From one grinding halt to another. Supermarkets' empty shelves, labour shortages, cars on back order, rail yards clogged, and ships are unable to dock and unload their cargo. One bottleneck follows another. And these bottlenecks are causing prices to spiral out of control. It's not only the bottlenecks themselves that are causing prices to rise, factories and product/service providers are struggling to keep up with surging consumer demand post pandemic.
Nike is warning consumers of delays and is cutting production as further lockdowns in Vietnam if forcing workings home. Amazon is warning fourth quarter profits could be wiped out due to massive outlays for labour and spending on additional transport. Finally, Apple reckons it supply issues could cost the company $6 billion.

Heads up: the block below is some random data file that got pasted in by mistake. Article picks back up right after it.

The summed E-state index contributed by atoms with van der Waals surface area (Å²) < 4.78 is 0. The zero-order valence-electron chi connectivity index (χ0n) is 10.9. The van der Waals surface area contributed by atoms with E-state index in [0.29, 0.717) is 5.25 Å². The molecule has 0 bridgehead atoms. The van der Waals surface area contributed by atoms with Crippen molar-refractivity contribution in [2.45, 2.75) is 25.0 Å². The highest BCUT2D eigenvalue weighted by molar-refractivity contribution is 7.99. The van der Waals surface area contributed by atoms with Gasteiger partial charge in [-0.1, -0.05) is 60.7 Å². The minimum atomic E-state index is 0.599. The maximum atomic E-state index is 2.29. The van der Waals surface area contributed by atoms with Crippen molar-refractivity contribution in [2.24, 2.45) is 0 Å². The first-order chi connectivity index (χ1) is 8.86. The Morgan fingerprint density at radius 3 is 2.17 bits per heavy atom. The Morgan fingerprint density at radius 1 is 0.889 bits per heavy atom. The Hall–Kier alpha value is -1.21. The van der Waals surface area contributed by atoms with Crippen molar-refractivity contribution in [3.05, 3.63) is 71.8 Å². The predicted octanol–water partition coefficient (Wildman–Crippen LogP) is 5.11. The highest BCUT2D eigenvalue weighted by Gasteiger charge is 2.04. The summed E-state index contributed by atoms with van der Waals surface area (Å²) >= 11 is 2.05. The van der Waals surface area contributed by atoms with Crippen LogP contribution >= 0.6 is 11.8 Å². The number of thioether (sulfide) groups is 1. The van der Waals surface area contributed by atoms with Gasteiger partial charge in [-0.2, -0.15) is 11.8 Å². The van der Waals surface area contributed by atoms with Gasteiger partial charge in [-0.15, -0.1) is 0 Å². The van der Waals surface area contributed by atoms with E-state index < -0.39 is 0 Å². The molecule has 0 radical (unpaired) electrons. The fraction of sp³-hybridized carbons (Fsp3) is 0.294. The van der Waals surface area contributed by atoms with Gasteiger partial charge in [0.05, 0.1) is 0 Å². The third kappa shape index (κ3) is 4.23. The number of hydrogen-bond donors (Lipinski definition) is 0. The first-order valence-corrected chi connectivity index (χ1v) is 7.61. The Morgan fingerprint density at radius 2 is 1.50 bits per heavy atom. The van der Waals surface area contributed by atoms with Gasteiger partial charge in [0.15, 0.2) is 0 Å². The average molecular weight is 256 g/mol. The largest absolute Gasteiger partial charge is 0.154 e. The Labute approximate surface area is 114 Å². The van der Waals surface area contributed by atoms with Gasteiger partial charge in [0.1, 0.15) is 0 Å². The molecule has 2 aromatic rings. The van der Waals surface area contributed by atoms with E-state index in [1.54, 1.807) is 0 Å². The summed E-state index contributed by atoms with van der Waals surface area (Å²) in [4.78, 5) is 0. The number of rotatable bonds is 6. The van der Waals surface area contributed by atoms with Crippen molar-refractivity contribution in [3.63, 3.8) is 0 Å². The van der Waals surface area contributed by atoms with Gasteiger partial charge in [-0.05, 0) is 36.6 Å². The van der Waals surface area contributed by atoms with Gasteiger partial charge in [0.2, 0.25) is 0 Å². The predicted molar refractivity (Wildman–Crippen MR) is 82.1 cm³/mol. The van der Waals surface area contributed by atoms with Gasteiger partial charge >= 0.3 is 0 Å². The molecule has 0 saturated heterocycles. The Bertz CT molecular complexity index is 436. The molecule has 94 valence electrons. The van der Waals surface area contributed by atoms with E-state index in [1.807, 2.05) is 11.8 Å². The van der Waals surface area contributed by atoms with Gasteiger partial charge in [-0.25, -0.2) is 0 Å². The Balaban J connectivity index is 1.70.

Here's what America's supply-chain backlog looks like close up:
To give you an idea of the delay, on September 1, 40 container ships were anchored off California, waiting for a berth. Less than three weeks later, the number reached 73. You can see the data here from the Marine Exchange of Southern California.
All of this is putting pressure on prices, and higher prices means increasing chances of higher interest rates. Having said all of this, it appears as though the worst is over, however as consumers load up their shopping cart (physical and online) for Christmas, I think we will need to wait until this year end buying frenzy is over before we have any clarity on what all of this means. For now, it's too soon to tell.